About one day after the original tweet misidentifying the moon as the sun was sent, NASA issued a correction stating that the bright object in Scott Kelly’s photo is the moon and not the sun. The space agency has since deleted the original tweet, but a screenshot is embedded below.
On Tuesday, NASA’s official Twitter account, which boasts 12.1 million followers, posted a photo taken by NASA astronaut and current year-long Space Station resident Scott Kellyclaiming that the sun and Earth can both be seen in the image.
However, some intrepid space fans on Twitter, including this reporter, pointed out that the bright shining object in the photo is not the sun, but is, in fact, the moon.
NASA has since deleted the tweet and issued a correction, but a screenshot of the tweet is embedded above.
It can be confusing to identify the sun versus the moon when seen in a photo taken from the Space Station, but one clear indicator of which is which are the stars in the sky seen surrounding the bright object.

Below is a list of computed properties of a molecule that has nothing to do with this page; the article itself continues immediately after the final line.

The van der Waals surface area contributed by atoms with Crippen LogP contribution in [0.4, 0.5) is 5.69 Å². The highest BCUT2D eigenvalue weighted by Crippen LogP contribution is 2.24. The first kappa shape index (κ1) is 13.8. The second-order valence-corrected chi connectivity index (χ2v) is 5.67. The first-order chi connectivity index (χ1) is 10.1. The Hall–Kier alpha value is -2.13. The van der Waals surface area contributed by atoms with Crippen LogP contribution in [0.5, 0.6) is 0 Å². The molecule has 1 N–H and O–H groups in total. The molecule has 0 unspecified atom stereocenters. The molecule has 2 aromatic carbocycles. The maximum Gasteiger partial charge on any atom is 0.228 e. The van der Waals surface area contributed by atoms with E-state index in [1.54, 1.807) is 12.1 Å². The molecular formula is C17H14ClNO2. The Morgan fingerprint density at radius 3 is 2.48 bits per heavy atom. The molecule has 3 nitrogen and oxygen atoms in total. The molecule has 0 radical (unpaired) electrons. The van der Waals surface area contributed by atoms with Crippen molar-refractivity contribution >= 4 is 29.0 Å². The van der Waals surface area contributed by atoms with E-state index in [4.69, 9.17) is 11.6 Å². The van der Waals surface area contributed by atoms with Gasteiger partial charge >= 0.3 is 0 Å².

The moon might look particularly star-like in these images because of the photo’s long exposure.
But hey, it’s alright, NASA. We all make mistakes. Especially on social media.
“Well, seeing as how stars and city lights at night are both visible in the field of view with the bright light source, it can’t possibly be the sun,” Emily Lakdawalla, planetary scientist and senior editor of The Planetary Society, told Mashable via Twitter DM.This isn’t the first time this has happened, either.